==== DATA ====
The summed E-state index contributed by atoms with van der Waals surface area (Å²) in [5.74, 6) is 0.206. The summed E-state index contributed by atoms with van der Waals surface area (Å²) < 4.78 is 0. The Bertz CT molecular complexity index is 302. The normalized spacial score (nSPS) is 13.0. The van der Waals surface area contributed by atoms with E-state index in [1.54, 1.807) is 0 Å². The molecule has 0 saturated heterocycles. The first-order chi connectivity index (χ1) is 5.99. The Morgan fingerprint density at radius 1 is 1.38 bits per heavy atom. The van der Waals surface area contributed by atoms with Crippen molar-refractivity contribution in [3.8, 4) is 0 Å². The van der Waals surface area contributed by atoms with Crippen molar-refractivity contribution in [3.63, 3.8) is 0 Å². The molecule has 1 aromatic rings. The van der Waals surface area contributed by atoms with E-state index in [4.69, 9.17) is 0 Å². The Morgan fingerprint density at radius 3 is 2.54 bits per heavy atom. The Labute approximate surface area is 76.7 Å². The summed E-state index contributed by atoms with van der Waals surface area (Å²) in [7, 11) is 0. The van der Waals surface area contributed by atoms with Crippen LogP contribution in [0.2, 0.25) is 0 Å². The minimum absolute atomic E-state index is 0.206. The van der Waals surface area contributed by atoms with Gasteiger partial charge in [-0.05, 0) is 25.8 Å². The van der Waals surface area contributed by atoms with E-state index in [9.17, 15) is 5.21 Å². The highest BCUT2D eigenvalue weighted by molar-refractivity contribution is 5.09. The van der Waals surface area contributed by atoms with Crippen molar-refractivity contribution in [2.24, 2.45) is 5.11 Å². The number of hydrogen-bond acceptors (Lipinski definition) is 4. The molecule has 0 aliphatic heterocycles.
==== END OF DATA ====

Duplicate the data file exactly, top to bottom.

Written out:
The summed E-state index contributed by atoms with van der Waals surface area (Å²) in [5.74, 6) is 0.206. The summed E-state index contributed by atoms with van der Waals surface area (Å²) < 4.78 is 0. The Bertz CT molecular complexity index is 302. The normalized spacial score (nSPS) is 13.0. The van der Waals surface area contributed by atoms with E-state index in [1.54, 1.807) is 0 Å². The molecule has 0 saturated heterocycles. The first-order chi connectivity index (χ1) is 5.99. The Morgan fingerprint density at radius 1 is 1.38 bits per heavy atom. The van der Waals surface area contributed by atoms with Crippen molar-refractivity contribution in [3.8, 4) is 0 Å². The van der Waals surface area contributed by atoms with Crippen molar-refractivity contribution in [3.63, 3.8) is 0 Å². The molecule has 1 aromatic rings. The van der Waals surface area contributed by atoms with E-state index in [4.69, 9.17) is 0 Å². The Morgan fingerprint density at radius 3 is 2.54 bits per heavy atom. The Labute approximate surface area is 76.7 Å². The summed E-state index contributed by atoms with van der Waals surface area (Å²) in [7, 11) is 0. The van der Waals surface area contributed by atoms with Crippen LogP contribution in [0.2, 0.25) is 0 Å². The minimum absolute atomic E-state index is 0.206. The van der Waals surface area contributed by atoms with Gasteiger partial charge in [-0.05, 0) is 25.8 Å². The van der Waals surface area contributed by atoms with E-state index in [9.17, 15) is 5.21 Å². The highest BCUT2D eigenvalue weighted by molar-refractivity contribution is 5.09. The van der Waals surface area contributed by atoms with Crippen molar-refractivity contribution in [2.24, 2.45) is 5.11 Å². The number of hydrogen-bond acceptors (Lipinski definition) is 4. The molecule has 0 aliphatic heterocycles.